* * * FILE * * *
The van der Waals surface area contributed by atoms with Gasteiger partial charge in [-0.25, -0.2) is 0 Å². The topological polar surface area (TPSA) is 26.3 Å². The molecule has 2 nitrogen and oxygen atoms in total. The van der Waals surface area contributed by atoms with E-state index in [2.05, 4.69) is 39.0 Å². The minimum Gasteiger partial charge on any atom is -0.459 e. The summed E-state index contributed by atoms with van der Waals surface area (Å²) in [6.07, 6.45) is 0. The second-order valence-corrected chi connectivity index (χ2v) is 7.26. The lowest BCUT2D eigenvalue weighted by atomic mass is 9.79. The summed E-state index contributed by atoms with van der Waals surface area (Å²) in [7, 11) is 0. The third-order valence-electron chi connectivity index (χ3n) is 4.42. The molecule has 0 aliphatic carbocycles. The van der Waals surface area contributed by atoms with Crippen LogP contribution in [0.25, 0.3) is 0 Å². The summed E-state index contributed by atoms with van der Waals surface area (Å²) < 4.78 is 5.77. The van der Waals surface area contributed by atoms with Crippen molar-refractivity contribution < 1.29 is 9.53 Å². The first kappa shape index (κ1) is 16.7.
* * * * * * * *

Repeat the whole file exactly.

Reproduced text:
The van der Waals surface area contributed by atoms with Gasteiger partial charge in [-0.25, -0.2) is 0 Å². The topological polar surface area (TPSA) is 26.3 Å². The molecule has 2 nitrogen and oxygen atoms in total. The van der Waals surface area contributed by atoms with E-state index in [2.05, 4.69) is 39.0 Å². The minimum Gasteiger partial charge on any atom is -0.459 e. The summed E-state index contributed by atoms with van der Waals surface area (Å²) in [6.07, 6.45) is 0. The second-order valence-corrected chi connectivity index (χ2v) is 7.26. The lowest BCUT2D eigenvalue weighted by atomic mass is 9.79. The summed E-state index contributed by atoms with van der Waals surface area (Å²) in [7, 11) is 0. The third-order valence-electron chi connectivity index (χ3n) is 4.42. The molecule has 0 aliphatic carbocycles. The van der Waals surface area contributed by atoms with Crippen LogP contribution in [0.25, 0.3) is 0 Å². The summed E-state index contributed by atoms with van der Waals surface area (Å²) < 4.78 is 5.77. The van der Waals surface area contributed by atoms with Crippen molar-refractivity contribution < 1.29 is 9.53 Å². The first kappa shape index (κ1) is 16.7.